Web Oriented Object Framework

User Guide (Version 0.5b4)

User Guide (Version 0.5b4)

Woof! Template Format

A Woof! Template Format (WTF) file is a file containing a combination of plain text and Tcl code that is processed to product the final text output. In the context of web servers, the text is generally HTML format text but does not have to be. Both layouts and page sections are normally generated from WTF files.

In its simplest form, a WTF fragment contains text with no characters that are special to Tcl. The output of the template processor is exactly the same as the fragment. For example,

<p>This is a paragraph.</p>

will be passed through by the WTF processor without any changes.

Dynamic content can be generated by including Tcl commands and variable references.

<p>Today's date is [clock format [clock seconds] -format %D]</p>

In this WTF fragment, the text between the characters is evaluated as Tcl code and replaced by the result of the evaluation in effect printing the current date. The exact syntax and semantics of processing is defined by Tcl's subst command which is in fact used as the basic engine in template processing.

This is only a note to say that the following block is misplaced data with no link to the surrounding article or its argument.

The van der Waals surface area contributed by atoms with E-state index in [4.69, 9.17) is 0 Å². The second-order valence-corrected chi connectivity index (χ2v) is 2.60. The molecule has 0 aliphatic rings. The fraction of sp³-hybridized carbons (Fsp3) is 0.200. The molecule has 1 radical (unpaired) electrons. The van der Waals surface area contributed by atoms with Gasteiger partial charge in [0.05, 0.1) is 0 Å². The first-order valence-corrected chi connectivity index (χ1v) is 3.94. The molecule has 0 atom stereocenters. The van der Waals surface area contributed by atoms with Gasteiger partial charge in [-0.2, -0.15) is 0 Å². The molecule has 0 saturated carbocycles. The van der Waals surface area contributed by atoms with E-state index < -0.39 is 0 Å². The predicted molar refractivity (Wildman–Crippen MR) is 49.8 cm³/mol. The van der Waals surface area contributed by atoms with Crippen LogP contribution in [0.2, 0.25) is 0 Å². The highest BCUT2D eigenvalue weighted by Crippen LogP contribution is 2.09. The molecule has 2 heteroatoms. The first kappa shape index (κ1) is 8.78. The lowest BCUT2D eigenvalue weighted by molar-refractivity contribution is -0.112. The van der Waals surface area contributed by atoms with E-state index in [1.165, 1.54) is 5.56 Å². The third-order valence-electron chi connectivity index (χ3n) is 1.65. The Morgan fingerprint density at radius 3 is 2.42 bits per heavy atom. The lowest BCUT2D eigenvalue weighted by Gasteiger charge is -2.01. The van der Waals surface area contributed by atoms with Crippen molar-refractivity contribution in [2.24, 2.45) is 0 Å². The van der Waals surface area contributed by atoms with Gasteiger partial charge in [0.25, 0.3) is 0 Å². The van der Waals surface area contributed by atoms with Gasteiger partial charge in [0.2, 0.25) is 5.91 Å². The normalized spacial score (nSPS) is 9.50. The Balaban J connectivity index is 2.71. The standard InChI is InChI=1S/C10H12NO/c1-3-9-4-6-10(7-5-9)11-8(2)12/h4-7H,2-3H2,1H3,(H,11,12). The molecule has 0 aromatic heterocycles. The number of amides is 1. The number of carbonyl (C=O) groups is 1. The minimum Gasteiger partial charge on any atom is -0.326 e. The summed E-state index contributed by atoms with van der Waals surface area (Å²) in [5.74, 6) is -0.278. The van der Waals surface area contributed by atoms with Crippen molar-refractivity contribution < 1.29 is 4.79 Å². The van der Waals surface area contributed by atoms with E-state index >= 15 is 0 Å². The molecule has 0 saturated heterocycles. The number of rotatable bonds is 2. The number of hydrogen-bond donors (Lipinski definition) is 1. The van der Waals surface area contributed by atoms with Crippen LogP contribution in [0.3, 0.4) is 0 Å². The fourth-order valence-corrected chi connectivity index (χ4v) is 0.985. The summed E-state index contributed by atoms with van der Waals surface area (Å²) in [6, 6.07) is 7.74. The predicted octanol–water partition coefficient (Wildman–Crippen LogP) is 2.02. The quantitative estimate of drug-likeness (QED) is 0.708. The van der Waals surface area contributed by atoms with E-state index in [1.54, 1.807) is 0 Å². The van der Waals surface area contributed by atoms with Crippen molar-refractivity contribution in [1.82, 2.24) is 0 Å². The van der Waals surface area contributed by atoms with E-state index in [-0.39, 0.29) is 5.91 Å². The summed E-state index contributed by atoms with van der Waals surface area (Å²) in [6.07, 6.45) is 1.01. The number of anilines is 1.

In addition, lines beginning with the % character are treated entirely as Tcl code but the resulting values are not inserted into the template output. This is most useful for control structures or short intermediate calculations. For example, the following fragment

% for {set i 1} {$i < 6} {incr i} {
% }

will generate a HTML table of integers from 1 to 5.

You can also use the %( and %) block delimiters to enclose a block of Tcl code. For example, the lines

% # Initialize variables
% set i 1
% set j 2
% set k 3

can also be written as

# Initialize variables
set i 1
set j 2
set k 3

Template context

The processing of WTF fragments is implemented by the command html_frag1 in the context of the caller. In the case of Woof!, this context is the controller object handling the request. Therefore all commands and variables defined in the context of that controller's methods are available in the template with appropriate declarations. In particular, note that my variable statements are required in the template file to bring the controller object member variables into the template scope.


You can insert comments into an HTML file by starting a line with the sequence %#. The % indicates this is Tcl line, and the # is the Tcl comment character.

1 This command is based on an enhanced form of the substify command from the Tcl wiki.